To examine realism in the 2K series, I will explore the MyCareer Mode of one of the game’s most recent additions, 2K19. 2K provides users with an array of game modes to play NBA basketball, from the most basic Play Now and Play Online modes to MyTeam and MyGM modes (which allow users to cultivate their own teams from a management perspective). The game also offers the MyCareer mode, the most intimate look and recreation of life as an NBA player. The mode also requires a progression in skills that avoids one of the major pitfalls of sports video games — the tendency to “transform the celebrity into a hyperludic game piece primed for heroic acts,” (Conway 2015: 133). Realism is most essential for this mode, though the experience MyCareer mode presents does not always line up with reality. 

MyCareer mode opens with a creation stage, where players customize their basic information, appearance, build, and position. From there, the narrative, titled “The Way Back”, begins. “AI”, as the player is referred through during “The Way Back”, is a promising college prospect who left college earlier than expected, culminating in the crushing opening cut scenes of him falling out of the NBA Draft and not getting selected. Instead, AI takes his ball to a new side of the world to play internationally for the Shanghai Bears. 

The transition is rough. AI has to speak to his teammates and coaches through a translator, rarely leaves his apartment, and dreams of the day he can return to the NBA. Users play through several of AI’s games with the Bears, including one match against the visiting NBA All Star Squad where AI puts the league on notice by dunking over his former teammate and current Laker, Corey Harris. AI has his sights set on the NBA, though Harris tells him to slow down and enjoy the ride.

Shortly thereafter, AI is transferred back to the states and he arrives in Los Angeles believing he is a member of the Lakers and that his NBA dream has been realized. Instead, the coach, played by comedian Michael Rapoport, informs him that he is playing for the South Bay Lakers G League team, and, after AI tours the facilities, Rapoport’s character breaks the news that he has been traded for the equivalent of a year’s worth of sandwiches. “It’s a business, kid,” Rapoport’s character says.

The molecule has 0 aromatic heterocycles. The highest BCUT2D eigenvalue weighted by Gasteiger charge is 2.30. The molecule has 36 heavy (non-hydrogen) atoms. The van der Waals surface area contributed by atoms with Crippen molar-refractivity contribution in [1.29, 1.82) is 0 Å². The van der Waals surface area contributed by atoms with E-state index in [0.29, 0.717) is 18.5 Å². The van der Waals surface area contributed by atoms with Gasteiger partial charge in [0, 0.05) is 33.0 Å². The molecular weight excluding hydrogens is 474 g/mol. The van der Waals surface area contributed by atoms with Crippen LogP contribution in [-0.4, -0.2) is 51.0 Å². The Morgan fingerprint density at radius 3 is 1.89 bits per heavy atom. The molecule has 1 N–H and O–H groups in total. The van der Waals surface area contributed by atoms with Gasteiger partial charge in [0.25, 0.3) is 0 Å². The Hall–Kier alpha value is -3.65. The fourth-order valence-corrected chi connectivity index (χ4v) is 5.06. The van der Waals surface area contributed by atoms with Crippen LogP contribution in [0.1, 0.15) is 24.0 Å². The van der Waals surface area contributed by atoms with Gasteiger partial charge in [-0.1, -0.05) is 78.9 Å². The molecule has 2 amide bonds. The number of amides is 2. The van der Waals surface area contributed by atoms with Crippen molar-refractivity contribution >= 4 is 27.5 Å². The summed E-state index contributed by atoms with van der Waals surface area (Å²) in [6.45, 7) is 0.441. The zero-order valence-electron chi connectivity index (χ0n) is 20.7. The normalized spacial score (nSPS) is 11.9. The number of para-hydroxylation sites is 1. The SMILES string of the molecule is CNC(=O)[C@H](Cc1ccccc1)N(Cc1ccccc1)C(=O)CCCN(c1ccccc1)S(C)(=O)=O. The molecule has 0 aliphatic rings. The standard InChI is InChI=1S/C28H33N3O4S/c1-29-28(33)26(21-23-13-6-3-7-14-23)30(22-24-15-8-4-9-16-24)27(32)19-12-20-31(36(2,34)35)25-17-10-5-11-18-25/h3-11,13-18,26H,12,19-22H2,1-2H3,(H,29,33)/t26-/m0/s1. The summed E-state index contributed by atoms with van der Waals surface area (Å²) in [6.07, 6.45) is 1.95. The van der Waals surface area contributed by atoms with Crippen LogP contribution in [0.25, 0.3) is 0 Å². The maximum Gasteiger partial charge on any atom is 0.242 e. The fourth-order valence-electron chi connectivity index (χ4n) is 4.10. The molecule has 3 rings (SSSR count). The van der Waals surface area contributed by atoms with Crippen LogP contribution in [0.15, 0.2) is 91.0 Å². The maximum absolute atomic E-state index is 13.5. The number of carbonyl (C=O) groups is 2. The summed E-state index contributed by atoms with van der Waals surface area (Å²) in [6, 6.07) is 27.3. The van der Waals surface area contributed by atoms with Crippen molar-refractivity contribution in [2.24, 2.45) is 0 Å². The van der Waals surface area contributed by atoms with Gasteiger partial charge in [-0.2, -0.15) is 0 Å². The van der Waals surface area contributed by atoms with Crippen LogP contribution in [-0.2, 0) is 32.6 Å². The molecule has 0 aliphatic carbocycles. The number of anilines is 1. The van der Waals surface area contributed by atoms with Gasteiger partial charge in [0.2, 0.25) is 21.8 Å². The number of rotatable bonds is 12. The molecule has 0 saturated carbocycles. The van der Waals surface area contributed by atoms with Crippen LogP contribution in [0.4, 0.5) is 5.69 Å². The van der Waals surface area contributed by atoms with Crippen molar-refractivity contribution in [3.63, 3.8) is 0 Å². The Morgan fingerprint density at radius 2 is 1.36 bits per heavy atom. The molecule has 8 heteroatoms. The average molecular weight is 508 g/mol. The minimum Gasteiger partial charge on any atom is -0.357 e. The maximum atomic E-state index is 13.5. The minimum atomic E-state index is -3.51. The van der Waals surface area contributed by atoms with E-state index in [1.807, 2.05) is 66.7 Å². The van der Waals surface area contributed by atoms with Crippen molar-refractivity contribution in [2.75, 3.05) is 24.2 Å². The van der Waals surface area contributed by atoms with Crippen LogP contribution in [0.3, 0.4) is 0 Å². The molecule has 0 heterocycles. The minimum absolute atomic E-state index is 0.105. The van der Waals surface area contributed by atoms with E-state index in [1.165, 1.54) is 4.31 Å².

We next find AI in his basketball wilderness, Fort Wayne, Indiana, where most of his pre-NBA development will take place. He interacts with various members of the Fort Wayne Mad Ants: Howie, a reserve who introduces AI to the humbling life of a G League player and serves as the narrative’s comic relief; Paul Tatum, a former NBA star who serves as a mentor for AI; and Marcus Young, a hotshot guard who wants to be an NBA star and attempts to become one by any means necessary. The G League experience is different than the glamorous NBA life the media glorifies — when AI is asked for a picture at a fair, two young ladies gesture for him to be the photographer, not the subject. Users also meet two characters outside of the team— Nicky, AI’s romantic interest who is also a sportswriter, and Zack Coleman, played by actor Haley Joel Osment, who asks to manage AI’s social media brand.

Despite all of AI’s work, he struggles on and off the court. Most of the NBA is blue-blood players like Corey Harris, one player reminds AI, and “we’ve got to fight for the spots they didn’t take.” His journey takes a turn for the worse when he decides to set off a firework at a team hotel and starts a fire (users are presented with two options, but both lead to his eventual misdeed). A video of AI’s role goes viral online, resulting in his swift dismissal from the Mad Ants and the dissolution of his relationship with Nicky. Another incriminating video comes out of AI complaining about Fort Wayne, orchestrated by Marcus Young and traitor Zack Coleman to boost Young and prevent AI from having another chance. At AI’s lowest moment, Howie and Paul encourage AI and spur him to keep up his journey. Then, the breaks he needed fall into place: Rapoport’s character becomes an assistant for the Timberwolves and gives AI one game to prove himself and the league. “Make sure they stay a part of you,” AI is told about his many stops as he begins his NBA journey. 

The experience of the prelude succeeds in exposing both sides of the coin of professional basketball. AI misses out on his dreams, struggles to adjust to a foreign setting, makes poor choices that result in major setbacks, abuses his relationships with others with the selfish purpose of making it big, sees the harsh, cold business realities of the NBA, and comtemplates the existential question every basketball player faces — why am I playing? These are sides of professional basketball that fans rarely see, and ones that make for a genuinely moving and enriching story. Much of this reality is reflected through social media as well, and this seemingly mundane element grounds “The Way Back” narrative in modern times. After getting lost in the shuffle of the humbling life of a minor league player, AI gains appreciation for the sport and for his opportunity to play in the NBA. It’s a happy ending, but one that is well earned.